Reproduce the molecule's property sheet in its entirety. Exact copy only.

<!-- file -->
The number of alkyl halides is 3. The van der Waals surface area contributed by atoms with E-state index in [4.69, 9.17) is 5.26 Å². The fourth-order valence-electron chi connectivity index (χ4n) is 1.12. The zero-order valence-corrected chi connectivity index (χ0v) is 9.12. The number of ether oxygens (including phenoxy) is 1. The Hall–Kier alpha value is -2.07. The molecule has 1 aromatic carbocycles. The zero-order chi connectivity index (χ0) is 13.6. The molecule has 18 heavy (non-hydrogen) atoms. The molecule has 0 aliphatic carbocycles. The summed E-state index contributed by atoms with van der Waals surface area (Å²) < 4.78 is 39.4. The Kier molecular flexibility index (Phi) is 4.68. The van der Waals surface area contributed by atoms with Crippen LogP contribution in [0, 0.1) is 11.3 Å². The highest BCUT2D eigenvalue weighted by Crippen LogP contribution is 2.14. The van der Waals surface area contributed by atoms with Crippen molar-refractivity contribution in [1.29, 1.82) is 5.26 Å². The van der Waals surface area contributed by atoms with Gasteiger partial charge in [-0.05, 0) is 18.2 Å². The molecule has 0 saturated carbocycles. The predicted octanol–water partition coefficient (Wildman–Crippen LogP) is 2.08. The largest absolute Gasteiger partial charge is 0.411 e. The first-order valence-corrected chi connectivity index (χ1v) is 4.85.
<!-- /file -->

The number of alkyl halides is 3. The van der Waals surface area contributed by atoms with E-state index in [4.69, 9.17) is 5.26 Å². The fourth-order valence-electron chi connectivity index (χ4n) is 1.12. The zero-order valence-corrected chi connectivity index (χ0v) is 9.12. The number of ether oxygens (including phenoxy) is 1. The Hall–Kier alpha value is -2.07. The molecule has 1 aromatic carbocycles. The zero-order chi connectivity index (χ0) is 13.6. The molecule has 18 heavy (non-hydrogen) atoms. The molecule has 0 aliphatic carbocycles. The summed E-state index contributed by atoms with van der Waals surface area (Å²) < 4.78 is 39.4. The Kier molecular flexibility index (Phi) is 4.68. The van der Waals surface area contributed by atoms with Crippen LogP contribution in [0, 0.1) is 11.3 Å². The highest BCUT2D eigenvalue weighted by Crippen LogP contribution is 2.14. The van der Waals surface area contributed by atoms with Crippen molar-refractivity contribution in [1.29, 1.82) is 5.26 Å². The van der Waals surface area contributed by atoms with Gasteiger partial charge in [-0.05, 0) is 18.2 Å². The molecule has 0 saturated carbocycles. The predicted octanol–water partition coefficient (Wildman–Crippen LogP) is 2.08. The largest absolute Gasteiger partial charge is 0.411 e. The first-order valence-corrected chi connectivity index (χ1v) is 4.85.